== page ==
The High Holidays

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Although the High Holidays themselves--the two days of Rosh Hashanah (the Jewish New Year) and Yom Kippur (the Day of Atonement)--occupy three days only, they lie within a web of liturgy and customs that extend from the beginning of the preceding Hebrew month of Elul through Yom Kippur. The focus of this entire period is the process of teshuvah, or repentance, whereby a Jew admits to sins, asks for forgiveness, and resolves not to repeat the sins. Recognizing the psychological difficulty of self-examination and personal change, the rabbis instituted a 40-day period whose intensity spirals toward its culmination on Yom Kippur, a day devoted entirely to fasting and repentance.

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The Cycle Begins

The High Holiday period begins on the first day of the Jewish month of Elul. In the Ashkenazi tradition, during this month of soul searching, the shofar, or ram’s horn, is

Rosh Hashanah quizblown each morning except on the Sabbath, to call upon listeners to begin the difficult process of repentance. Also in Elul special haftarot--prophetic portions--focusing on consolation acknowledge the vulnerability of an individual grappling with personal change. During the week before Rosh Hashanah, intensity increases as traditional Jews begin reciting selichot, prayers that involve confessing sins and requesting God’s forgiveness and help. On the Sabbath before Rosh Hashanah, the selichot are chanted at midnight, rather than their usual early morning hour.

A New Year, a New Start

The culmination of the High Holiday period occurs during the Ten Days of Repentance, which begin on 1 Tishri with Rosh Hashanah and end with Yom Kippur. During this period, human beings have the chance to tip the scales of divine judgment in their favor through repentance, prayer, and tzedakah (performing righteous deeds and giving money to charitable causes).

Not only is Rosh Hashanah the Jewish New Year, which commemorates God’s creation of the world, but also the Day of Judgment, when God remembers and judges shofarsall human deeds. Except on Shabbat, services are punctuated with the call of the shofar, which according to Maimonides, is saying, “Awake, you sleepers, from your slumber…examine your deeds, return in repentance, and remember your Creator.” Human beings are believed to be in mortal danger at this time, with their lives hinging on the decision to repent. Only those who choose to forego sin are inscribed in the symbolic “book of life” that is a central liturgical image of Rosh Hashanah. On the afternoon of the first day of Rosh Hashanah, the theological bent of the morning services is reinforced in a concrete way during the Tashlikh ceremony, during which individuals symbolically cast away their personal sins by throwing breadcrumbs into a flowing body of water. This action is accompanied by the recitation of biblical verses that evoke the human capacity for repentance and the beneficence of Divine forgiveness through the metaphor of casting sins into depths of the waters.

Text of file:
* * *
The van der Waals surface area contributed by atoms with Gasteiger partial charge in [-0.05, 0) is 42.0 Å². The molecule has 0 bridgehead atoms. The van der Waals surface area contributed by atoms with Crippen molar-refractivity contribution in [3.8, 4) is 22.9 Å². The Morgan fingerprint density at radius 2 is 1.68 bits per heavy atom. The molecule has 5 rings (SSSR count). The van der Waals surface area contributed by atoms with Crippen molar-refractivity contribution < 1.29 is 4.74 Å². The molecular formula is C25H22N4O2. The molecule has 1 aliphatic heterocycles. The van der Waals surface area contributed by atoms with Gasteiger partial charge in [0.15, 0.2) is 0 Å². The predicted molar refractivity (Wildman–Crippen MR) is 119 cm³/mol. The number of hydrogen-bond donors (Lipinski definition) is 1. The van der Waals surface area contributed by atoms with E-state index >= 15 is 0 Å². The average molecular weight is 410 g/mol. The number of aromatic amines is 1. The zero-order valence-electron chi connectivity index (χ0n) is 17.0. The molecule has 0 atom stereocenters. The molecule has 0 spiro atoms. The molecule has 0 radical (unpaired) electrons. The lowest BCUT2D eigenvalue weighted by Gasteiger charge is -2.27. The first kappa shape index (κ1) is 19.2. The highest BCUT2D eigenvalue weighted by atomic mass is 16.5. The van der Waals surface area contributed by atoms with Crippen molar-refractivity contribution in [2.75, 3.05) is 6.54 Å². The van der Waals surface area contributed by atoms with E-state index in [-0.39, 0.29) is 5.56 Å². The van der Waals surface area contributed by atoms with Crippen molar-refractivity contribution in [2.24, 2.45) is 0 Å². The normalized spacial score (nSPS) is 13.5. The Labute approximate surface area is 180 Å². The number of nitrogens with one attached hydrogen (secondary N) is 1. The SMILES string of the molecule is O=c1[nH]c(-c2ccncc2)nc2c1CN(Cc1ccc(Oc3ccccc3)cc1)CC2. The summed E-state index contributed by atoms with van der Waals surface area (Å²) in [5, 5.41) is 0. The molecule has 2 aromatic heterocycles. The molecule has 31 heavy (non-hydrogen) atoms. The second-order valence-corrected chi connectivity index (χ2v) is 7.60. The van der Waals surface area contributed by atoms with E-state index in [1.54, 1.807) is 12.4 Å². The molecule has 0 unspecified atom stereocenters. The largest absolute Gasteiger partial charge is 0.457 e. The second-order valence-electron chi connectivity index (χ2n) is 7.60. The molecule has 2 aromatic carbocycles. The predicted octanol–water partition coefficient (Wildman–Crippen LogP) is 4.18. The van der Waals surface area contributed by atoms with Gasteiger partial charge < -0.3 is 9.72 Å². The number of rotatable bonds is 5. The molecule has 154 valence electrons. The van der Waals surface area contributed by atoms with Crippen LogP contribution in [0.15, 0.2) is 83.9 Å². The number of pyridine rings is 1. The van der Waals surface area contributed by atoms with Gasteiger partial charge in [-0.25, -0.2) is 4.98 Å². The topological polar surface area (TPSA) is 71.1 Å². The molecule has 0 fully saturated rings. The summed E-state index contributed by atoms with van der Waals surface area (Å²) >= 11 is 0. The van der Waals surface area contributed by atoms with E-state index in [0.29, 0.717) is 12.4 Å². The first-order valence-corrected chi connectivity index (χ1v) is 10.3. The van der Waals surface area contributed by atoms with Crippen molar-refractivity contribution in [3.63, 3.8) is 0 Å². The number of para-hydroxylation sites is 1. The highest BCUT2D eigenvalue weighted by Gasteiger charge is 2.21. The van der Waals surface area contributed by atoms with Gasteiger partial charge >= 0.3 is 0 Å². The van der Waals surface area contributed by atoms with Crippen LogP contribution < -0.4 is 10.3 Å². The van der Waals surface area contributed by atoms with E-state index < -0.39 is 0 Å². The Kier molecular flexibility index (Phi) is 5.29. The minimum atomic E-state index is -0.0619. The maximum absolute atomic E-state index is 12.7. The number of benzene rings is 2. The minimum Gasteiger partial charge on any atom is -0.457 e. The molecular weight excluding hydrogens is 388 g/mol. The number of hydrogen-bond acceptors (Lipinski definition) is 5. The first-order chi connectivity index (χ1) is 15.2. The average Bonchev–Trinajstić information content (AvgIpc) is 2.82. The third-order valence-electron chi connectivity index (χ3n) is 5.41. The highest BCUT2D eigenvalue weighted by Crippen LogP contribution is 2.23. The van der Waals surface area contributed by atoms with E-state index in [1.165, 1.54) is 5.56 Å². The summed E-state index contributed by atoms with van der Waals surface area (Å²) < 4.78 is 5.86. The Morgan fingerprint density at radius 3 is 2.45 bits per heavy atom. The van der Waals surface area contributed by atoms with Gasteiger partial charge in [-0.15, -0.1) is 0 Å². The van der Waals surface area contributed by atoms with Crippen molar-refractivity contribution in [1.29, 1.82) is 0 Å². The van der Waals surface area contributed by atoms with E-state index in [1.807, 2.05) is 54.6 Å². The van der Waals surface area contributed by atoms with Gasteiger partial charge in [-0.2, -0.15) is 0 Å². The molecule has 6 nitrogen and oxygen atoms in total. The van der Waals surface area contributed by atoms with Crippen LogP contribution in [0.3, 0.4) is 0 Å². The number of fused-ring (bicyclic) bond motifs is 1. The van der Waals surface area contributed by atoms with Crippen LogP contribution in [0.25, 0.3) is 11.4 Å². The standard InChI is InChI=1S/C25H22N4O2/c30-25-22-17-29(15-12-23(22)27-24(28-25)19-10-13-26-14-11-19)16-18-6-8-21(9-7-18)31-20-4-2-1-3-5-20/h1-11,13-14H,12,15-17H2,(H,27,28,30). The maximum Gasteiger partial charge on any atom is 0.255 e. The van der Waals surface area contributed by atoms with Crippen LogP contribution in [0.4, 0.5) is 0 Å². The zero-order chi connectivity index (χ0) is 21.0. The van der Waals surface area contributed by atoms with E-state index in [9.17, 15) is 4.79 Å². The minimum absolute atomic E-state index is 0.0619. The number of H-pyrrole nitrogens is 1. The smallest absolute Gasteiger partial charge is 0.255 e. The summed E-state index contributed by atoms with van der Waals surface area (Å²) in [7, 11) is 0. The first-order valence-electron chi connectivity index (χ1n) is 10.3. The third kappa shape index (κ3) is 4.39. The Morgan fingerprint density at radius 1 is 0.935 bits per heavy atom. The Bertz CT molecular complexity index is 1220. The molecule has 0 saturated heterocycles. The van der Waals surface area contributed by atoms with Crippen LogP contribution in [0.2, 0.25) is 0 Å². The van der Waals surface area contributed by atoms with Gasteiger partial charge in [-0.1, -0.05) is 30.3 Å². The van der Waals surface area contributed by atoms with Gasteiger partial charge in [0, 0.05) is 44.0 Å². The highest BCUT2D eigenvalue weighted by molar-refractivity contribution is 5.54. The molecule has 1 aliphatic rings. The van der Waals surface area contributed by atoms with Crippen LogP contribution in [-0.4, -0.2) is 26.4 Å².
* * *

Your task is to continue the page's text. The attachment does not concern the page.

Repenting and Returning

The Sabbath between Rosh Hashanah and Yom Kippur is called Shabbat Shuvah, the Sabbath of Return, or Repentance, after a verse from the haftarah declaring “Return O Israel to the Lord, your God” (Hosea 14:2).

The transition to Yom Kippur begins the in the hours preceding the evening onset of the festival with the recitation of the first vidui, or communal confession of sins, at the afternoon service. Some Jews choose to go to the mikveh, or ritual bath, to purify themselves before the holiday. The striving toward inner purity is also reflected in the white outfits traditional for the day. In traditional congregations, men will don a white robe called a kittel over their holiday clothes. In some liberal congregation, both men and women might choose to wear white garments to symbolize this quest for spiritual purity.

Within the Ten Days of Repentance, Yom Kippur is the pinnacle of intensity, moving toward the decisive moment at its close when God is imagined as sealing the books of life and death. The day’s total focus on spiritual concerns is exemplified by fasting and abstaining from everyday activities such as bathing, sexual relations, and the wearing of leather shoes.

The liturgical day of Yom Kippur, known as the Sabbath of Sabbaths, begins with the Kol Nidre service immediately prior to sunset. The heartrending poems and prayers of the Machzor, the prayer book used for Rosh Hashanah and Yom Kippur, which express the themes of repentance, human frailty, and humility before God, combine with the nusah, or musical style of the service, to express the momentousness of the day.

Liturgical elements that distinguish the Yom Kippur services include a recounting of the Temple service on Yom Kippur, a description of the suffering of rabbis martyred by the Romans, and the reading of the Book of Jonah. The day closes with the Neilah service, during which penitents pray before the open ark, with one last chance to repent before the book of life is sealed. The very name of the service, Neilah (locking) refers to the imagery that the gates of repentance, open during the High Holidays, are now shutting. A lengthy sounding of the shofar, called a tekiah gedolah, releases the Jew back into the realm of the everyday bolstered by a final echo of the call to repentance.

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